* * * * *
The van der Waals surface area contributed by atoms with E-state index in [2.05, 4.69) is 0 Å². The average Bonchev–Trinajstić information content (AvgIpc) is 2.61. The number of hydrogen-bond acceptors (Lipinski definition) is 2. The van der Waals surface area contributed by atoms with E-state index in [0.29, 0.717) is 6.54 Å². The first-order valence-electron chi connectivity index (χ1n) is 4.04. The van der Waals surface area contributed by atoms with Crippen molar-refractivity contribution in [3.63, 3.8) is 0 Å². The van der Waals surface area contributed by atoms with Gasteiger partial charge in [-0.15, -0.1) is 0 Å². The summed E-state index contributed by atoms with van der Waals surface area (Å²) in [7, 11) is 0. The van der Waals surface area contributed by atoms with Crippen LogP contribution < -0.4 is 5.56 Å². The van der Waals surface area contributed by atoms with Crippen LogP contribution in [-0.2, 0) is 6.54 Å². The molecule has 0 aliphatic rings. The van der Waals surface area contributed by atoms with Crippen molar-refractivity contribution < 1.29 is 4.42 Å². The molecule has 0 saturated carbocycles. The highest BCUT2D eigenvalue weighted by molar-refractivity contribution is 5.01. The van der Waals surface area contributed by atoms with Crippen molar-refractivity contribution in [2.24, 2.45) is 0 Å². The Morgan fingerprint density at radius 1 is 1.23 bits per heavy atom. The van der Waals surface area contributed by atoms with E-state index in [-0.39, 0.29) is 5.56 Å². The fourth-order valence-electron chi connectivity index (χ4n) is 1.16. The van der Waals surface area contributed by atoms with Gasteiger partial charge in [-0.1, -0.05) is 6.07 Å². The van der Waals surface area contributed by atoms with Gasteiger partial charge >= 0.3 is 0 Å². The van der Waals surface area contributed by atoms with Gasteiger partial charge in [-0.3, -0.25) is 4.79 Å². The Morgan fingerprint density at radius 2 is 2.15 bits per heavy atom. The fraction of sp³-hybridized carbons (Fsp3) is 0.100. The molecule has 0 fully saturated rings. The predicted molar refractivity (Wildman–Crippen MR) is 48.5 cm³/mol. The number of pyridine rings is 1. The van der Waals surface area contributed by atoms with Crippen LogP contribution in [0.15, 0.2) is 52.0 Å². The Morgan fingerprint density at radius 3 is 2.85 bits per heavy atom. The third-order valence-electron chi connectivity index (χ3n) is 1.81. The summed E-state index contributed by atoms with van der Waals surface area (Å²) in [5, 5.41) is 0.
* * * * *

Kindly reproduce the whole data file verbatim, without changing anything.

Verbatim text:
The van der Waals surface area contributed by atoms with E-state index in [2.05, 4.69) is 0 Å². The average Bonchev–Trinajstić information content (AvgIpc) is 2.61. The number of hydrogen-bond acceptors (Lipinski definition) is 2. The van der Waals surface area contributed by atoms with E-state index in [0.29, 0.717) is 6.54 Å². The first-order valence-electron chi connectivity index (χ1n) is 4.04. The van der Waals surface area contributed by atoms with Crippen molar-refractivity contribution in [3.63, 3.8) is 0 Å². The van der Waals surface area contributed by atoms with Gasteiger partial charge in [-0.15, -0.1) is 0 Å². The summed E-state index contributed by atoms with van der Waals surface area (Å²) in [7, 11) is 0. The van der Waals surface area contributed by atoms with Crippen LogP contribution < -0.4 is 5.56 Å². The van der Waals surface area contributed by atoms with Crippen LogP contribution in [-0.2, 0) is 6.54 Å². The molecule has 0 aliphatic rings. The van der Waals surface area contributed by atoms with Crippen molar-refractivity contribution < 1.29 is 4.42 Å². The molecule has 0 saturated carbocycles. The highest BCUT2D eigenvalue weighted by molar-refractivity contribution is 5.01. The van der Waals surface area contributed by atoms with Crippen molar-refractivity contribution in [2.24, 2.45) is 0 Å². The Morgan fingerprint density at radius 1 is 1.23 bits per heavy atom. The van der Waals surface area contributed by atoms with E-state index in [-0.39, 0.29) is 5.56 Å². The fourth-order valence-electron chi connectivity index (χ4n) is 1.16. The van der Waals surface area contributed by atoms with Gasteiger partial charge in [-0.1, -0.05) is 6.07 Å². The van der Waals surface area contributed by atoms with Gasteiger partial charge >= 0.3 is 0 Å². The van der Waals surface area contributed by atoms with Gasteiger partial charge in [-0.3, -0.25) is 4.79 Å². The Morgan fingerprint density at radius 2 is 2.15 bits per heavy atom. The fraction of sp³-hybridized carbons (Fsp3) is 0.100. The molecule has 0 fully saturated rings. The predicted molar refractivity (Wildman–Crippen MR) is 48.5 cm³/mol. The number of pyridine rings is 1. The van der Waals surface area contributed by atoms with Crippen LogP contribution in [0.15, 0.2) is 52.0 Å². The Morgan fingerprint density at radius 3 is 2.85 bits per heavy atom. The third-order valence-electron chi connectivity index (χ3n) is 1.81. The summed E-state index contributed by atoms with van der Waals surface area (Å²) in [5, 5.41) is 0.